eorge Dvorsky writes in Gizmodo.com that, in a scientific first, researchers have discovered a bizarre inter-species relationship in which salamanders and algae cozy up together to share cells. Scientists aren’t entirely sure why these two very different organisms have adopted such an intimate arrangement, but the discovery could represent a completely new form of symbiotic relationship.
Cell-within-cell arrangements between species are common in nature, but up until this point it’s only been seen in creatures like coral, clams, and insects. New research published in the science journal eLife describes the first known example of photo-cellular symbiosis involving the cells of a fully grown vertebrate animal, that is, an animal with a spinal column or backbone.
As a collaborative research team from the American Museum of Natural History and Gettysburg College revealed, the green alga Oophila amblystomatis makes its home inside of cells located across the body of the spotted salamander Ambystoma maculatum. The salamander doesn’t appear to be negatively affected by its microbial roommates, and in fact the amphibian may even be benefitting from this arrangement. The normally photosynthetic green algae, on the other hand, are completely stressed out, forced to rely on an alternative means of energy production.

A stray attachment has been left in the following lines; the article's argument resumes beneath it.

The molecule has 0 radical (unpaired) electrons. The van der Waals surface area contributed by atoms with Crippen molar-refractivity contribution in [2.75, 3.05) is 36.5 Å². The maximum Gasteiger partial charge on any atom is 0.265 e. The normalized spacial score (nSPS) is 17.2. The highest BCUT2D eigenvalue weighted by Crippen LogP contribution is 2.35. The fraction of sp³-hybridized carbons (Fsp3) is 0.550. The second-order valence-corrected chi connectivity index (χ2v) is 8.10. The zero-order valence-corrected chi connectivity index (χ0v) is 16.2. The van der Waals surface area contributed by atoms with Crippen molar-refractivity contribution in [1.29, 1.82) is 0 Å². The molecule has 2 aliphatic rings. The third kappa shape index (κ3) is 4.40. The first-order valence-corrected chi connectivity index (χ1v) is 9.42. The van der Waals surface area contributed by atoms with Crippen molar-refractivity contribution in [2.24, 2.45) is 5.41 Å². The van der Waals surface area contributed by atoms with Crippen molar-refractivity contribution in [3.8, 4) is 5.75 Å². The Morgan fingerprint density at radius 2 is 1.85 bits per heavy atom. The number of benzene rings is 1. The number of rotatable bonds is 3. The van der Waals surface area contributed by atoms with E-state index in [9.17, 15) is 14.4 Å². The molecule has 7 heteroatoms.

The finding is so strange and so unexpected that the scientists involved in the study aren’t sure why this relationship evolved in the first place, or how each creature might be benefitting.
To investigate this unusual relationship, John Burns from the AMNH’s Museum’s Division of Invertebrate Zoology sought to uncover what happens when the salamander cells and green algae cells are together. Using a technique called RNA-Seq, the researchers sequenced the RNA (a single-stranded copy of DNA that helps cells make proteins) of both organisms, and then used those sequences to learn how the algae and salamanders changed their patterns of gene expression while interacting.
As the data revealed, salamander cells containing green algae recognized the algae as foreign, but the salamanders showed no signs of distress. “The salamander really doesn’t seem too bothered by this [arrangement],” Dr. Burns told Gizmodo. “In fact, there are tantalizing hints that the salamander is actually responding in a way that dampens its immune response to this alga. Some genes related to slowing down a potent immune response were highly expressed by the salamander in this association.”
“We are very interested in doing more research imaging the algal cells as they enter the salamander tissues and cells,” study co-author Ryan Kerney told Gizmodo. “New advances in microscopy could give us additional insights into the dynamics of tissue entry, and even the exchange of molecules between symbiont and host.”